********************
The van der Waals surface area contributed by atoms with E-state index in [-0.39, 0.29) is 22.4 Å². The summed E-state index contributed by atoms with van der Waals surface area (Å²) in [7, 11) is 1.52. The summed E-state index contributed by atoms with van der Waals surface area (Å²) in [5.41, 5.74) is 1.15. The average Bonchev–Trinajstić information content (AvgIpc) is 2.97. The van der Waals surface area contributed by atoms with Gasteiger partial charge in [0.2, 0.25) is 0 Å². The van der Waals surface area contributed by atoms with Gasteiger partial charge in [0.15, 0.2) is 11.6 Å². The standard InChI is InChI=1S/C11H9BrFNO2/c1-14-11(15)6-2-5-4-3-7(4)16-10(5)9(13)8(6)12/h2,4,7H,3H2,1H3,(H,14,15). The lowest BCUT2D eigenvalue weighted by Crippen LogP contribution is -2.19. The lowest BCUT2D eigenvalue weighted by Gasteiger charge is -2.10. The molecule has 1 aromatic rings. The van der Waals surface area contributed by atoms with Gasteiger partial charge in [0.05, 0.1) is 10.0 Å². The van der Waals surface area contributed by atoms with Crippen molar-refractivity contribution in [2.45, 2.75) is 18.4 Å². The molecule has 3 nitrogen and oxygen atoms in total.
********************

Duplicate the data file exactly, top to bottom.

The van der Waals surface area contributed by atoms with E-state index in [-0.39, 0.29) is 22.4 Å². The summed E-state index contributed by atoms with van der Waals surface area (Å²) in [7, 11) is 1.52. The summed E-state index contributed by atoms with van der Waals surface area (Å²) in [5.41, 5.74) is 1.15. The average Bonchev–Trinajstić information content (AvgIpc) is 2.97. The van der Waals surface area contributed by atoms with Gasteiger partial charge in [0.2, 0.25) is 0 Å². The van der Waals surface area contributed by atoms with Gasteiger partial charge in [0.15, 0.2) is 11.6 Å². The standard InChI is InChI=1S/C11H9BrFNO2/c1-14-11(15)6-2-5-4-3-7(4)16-10(5)9(13)8(6)12/h2,4,7H,3H2,1H3,(H,14,15). The lowest BCUT2D eigenvalue weighted by Crippen LogP contribution is -2.19. The lowest BCUT2D eigenvalue weighted by Gasteiger charge is -2.10. The molecule has 1 aromatic rings. The van der Waals surface area contributed by atoms with Gasteiger partial charge in [0.05, 0.1) is 10.0 Å². The van der Waals surface area contributed by atoms with Crippen molar-refractivity contribution in [2.45, 2.75) is 18.4 Å². The molecule has 3 nitrogen and oxygen atoms in total.